Clive Bates is a long standing advocate of harm reduction approaches in public health, David Sweanor is a Canadian lawyer who has worked on tobacco control policies since 1983, and Murray Laugesen, adjunct professor at University of Canterbury, is a researcher of e-cigarettes.

Close on its recent passage of the legislation for plain packaging, government policy makers now have the time to look at the scientific evidence suggesting nicotine e-cigarettes and their liquids could benefit New Zealand's half million smokers.

This evidence shows:

• Smokers who switch to e-cigarettes are likely to avoid at least 95 per cent of the major smoking-related risks for cancer, heart disease and respiratory illness, according to Public Health England. They will also experience significant short-term gains in health and, in high tobacco tax jurisdictions such as NZ, they are likely to be financially better off.


• It is unethical to deny a smoker access to products that are much safer than the dominant product on the market, cigarettes.

• The availability of e-cigarettes is not an alternative to conventional anti-smoking policy but complementary. By providing smokers with an easier way of responding to high taxes, the overall tobacco control policy will become both more responsive and more humane. This is particularly important where smoking is concentrated at high levels among Maori and Pacific Islanders.

• There is no credible evidence to suggest that e-cigarettes induce young people to smoke, or reduce the rate that adults quit smoking. The evidence shows what a neutral observer would expect: people use much safer products to reduce their health risks or to quit smoking.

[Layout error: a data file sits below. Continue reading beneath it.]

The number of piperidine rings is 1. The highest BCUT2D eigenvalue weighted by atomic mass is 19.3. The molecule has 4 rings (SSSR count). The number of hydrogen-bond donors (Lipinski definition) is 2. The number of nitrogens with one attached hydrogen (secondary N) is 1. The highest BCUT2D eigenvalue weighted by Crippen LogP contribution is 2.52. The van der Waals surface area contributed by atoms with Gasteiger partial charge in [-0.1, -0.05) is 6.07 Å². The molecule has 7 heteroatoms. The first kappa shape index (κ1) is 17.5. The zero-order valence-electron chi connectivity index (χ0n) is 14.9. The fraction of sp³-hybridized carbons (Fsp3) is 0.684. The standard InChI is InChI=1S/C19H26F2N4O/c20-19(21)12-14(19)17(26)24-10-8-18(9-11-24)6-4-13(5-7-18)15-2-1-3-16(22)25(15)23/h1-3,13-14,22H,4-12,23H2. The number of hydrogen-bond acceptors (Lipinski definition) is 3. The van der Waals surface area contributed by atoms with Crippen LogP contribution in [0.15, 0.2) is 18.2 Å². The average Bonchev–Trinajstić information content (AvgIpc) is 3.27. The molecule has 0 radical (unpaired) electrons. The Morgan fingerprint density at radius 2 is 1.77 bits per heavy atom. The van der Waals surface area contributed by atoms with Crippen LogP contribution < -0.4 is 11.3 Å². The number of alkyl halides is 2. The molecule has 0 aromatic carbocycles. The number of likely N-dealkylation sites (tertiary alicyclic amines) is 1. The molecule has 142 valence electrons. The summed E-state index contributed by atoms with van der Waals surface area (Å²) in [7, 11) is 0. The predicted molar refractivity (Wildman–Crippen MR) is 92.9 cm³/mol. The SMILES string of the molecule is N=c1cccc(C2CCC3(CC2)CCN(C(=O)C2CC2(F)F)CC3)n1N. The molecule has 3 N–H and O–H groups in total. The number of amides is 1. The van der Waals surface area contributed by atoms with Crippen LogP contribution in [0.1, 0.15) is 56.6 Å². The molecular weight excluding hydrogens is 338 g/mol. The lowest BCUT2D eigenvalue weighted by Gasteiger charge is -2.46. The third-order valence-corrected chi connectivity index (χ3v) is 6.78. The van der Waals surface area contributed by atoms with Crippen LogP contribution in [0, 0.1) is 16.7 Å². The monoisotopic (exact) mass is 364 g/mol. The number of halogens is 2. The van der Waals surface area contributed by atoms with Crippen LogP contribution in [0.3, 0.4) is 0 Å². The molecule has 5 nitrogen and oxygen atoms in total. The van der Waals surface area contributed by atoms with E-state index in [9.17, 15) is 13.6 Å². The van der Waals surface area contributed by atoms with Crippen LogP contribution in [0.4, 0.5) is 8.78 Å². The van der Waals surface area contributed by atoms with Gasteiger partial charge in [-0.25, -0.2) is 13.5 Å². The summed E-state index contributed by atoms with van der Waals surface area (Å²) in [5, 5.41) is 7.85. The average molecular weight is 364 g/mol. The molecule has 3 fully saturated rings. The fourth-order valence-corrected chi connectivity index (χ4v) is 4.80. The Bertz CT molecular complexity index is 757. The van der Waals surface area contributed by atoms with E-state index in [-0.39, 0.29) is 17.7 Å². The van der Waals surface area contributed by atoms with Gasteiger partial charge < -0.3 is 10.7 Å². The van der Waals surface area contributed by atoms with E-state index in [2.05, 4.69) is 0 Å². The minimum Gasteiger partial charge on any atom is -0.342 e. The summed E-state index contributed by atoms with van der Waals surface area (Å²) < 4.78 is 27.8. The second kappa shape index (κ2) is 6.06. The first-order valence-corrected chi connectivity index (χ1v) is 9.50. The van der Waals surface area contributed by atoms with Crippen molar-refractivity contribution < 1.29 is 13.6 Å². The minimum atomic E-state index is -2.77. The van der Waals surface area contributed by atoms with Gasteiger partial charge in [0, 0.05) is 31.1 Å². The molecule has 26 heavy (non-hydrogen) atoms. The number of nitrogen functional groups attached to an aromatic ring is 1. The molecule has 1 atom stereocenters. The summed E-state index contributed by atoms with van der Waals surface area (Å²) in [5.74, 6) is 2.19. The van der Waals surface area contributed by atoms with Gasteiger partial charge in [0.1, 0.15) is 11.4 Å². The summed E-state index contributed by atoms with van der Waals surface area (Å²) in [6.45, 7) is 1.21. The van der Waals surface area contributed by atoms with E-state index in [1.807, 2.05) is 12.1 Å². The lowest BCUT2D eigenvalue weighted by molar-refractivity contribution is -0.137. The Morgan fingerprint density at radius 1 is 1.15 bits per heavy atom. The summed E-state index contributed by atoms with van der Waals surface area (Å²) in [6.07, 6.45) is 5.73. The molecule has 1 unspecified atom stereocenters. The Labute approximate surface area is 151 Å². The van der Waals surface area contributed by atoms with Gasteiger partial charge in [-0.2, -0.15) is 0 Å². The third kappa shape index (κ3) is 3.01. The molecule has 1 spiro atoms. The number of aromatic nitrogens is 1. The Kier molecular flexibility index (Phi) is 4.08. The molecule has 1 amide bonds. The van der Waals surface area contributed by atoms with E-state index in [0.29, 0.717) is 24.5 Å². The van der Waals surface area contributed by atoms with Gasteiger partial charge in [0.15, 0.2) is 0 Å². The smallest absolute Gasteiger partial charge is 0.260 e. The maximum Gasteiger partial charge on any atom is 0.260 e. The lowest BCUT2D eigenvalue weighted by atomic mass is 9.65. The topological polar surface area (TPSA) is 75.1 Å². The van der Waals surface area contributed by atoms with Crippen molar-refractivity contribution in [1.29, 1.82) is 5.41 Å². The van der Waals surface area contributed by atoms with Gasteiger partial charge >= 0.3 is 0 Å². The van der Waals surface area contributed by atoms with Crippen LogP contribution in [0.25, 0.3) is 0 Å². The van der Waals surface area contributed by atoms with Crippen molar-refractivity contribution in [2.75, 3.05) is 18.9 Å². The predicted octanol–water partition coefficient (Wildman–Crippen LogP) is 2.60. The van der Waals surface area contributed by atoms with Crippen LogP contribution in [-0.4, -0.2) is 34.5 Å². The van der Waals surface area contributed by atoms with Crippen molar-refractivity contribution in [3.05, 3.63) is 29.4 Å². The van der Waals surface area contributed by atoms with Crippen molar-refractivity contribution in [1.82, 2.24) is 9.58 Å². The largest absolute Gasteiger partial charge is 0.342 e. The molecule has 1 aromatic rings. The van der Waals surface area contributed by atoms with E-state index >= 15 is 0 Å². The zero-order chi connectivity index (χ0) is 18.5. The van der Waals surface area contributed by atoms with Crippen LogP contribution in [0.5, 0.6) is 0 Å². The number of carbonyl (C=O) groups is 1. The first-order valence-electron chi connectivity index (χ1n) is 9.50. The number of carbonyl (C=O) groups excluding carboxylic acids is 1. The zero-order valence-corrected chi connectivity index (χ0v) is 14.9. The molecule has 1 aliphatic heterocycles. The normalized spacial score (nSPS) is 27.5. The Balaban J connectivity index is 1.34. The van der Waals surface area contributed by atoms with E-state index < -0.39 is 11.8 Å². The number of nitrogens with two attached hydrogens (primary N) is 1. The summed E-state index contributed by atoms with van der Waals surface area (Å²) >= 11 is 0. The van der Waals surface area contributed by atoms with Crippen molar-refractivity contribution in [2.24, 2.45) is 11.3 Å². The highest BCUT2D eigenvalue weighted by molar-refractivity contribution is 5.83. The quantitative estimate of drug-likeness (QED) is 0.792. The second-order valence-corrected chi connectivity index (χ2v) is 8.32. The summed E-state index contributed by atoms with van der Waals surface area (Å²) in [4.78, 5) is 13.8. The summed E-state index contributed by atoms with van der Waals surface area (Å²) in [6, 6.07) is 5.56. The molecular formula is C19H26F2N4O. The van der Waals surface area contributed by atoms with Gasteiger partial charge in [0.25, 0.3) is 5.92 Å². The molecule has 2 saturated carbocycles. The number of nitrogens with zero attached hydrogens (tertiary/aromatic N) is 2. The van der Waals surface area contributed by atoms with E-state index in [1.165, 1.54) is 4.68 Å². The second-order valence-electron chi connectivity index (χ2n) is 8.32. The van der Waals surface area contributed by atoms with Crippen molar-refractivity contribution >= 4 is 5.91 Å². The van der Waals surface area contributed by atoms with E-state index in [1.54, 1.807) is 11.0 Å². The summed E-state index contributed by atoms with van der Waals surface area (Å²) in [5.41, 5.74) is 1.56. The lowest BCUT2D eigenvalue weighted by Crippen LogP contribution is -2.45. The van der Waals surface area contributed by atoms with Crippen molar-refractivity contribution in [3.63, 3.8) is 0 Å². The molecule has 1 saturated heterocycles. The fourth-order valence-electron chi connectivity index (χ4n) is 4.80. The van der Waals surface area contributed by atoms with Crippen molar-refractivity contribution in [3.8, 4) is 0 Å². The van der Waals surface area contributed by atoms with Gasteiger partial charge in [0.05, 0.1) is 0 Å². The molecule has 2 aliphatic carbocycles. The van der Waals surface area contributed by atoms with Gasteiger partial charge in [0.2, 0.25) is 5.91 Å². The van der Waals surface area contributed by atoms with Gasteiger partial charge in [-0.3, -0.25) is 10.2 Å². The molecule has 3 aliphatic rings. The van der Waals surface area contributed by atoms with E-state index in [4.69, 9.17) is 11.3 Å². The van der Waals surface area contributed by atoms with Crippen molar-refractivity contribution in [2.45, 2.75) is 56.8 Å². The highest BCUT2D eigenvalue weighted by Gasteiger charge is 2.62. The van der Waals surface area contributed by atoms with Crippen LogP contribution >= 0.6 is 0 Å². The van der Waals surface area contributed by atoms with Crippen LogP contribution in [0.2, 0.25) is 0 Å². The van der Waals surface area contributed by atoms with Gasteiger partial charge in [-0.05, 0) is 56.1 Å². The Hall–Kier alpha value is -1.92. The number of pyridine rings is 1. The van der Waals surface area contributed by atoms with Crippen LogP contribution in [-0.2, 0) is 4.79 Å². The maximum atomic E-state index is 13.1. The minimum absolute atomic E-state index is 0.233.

• E-cigarettes pay their own way in switching from smoking. The individual bears the cost, at no cost to the public purse.

• A widespread switch to e-cigarettes would cut exposure to second-hand tobacco smoke as they pose no material risk to bystanders.

• The quality of products available from reputable manufacturers is now very high and they are on widespread sale in the Europe, North America and throughout Asia without any major problems.

• There is a growing international experience with the regulation of e-cigarettes as consumer products. By changing tack NZ can take a leadership role in this.

But government consultation with the public did not ask who should sell them. University of Otago researchers have asked for vape shops and pharmacies to do so. This we disagree with: if you want cheap toothpaste, do you go to the pharmacy or to a supermarket? Similarly the first-choice e-cigarette in NZ, the cig-alike, is most likely to be sold in a supermarket in future. But if the e-cigarette has a refillable tank or big battery you would probably go to a vape shop.


To spread the expertise we suggest the Ministry of Health may wish to employ an expert to train vape shop staff in this work. In contrast, pharmacies are not geared to provide the expensive range of hardware involved in servicing this new industry. As for tobacco retailers, their turnover is falling and two-thirds of their customers die early.

With respect to advertising, e-cigarette retailers (who are mostly anti-smoking) have a problem - they are selling a product which does not kill, yet they need advertising space to show the shape and size of the scores of products they sell. There needs to be a provision to separate those who sell smoking products (no advertising) and those selling vaping products (under a voluntary code).

As for what spaces should be vapefree, we would say "yes" to places like airlines, operating theatres and wards where people are being kept alive with difficulty: e-cigarettes should be banned, just as if people were drinking alcohol. And we would say "no" to places where the place is smokefree, as in bars, but where smoking an e-cigarette would be permissible if the manager permitted it. We also say a firm "no" to making the streets of Wellington smokefree. Denying e-cigarette users the ability to vape would be wrong.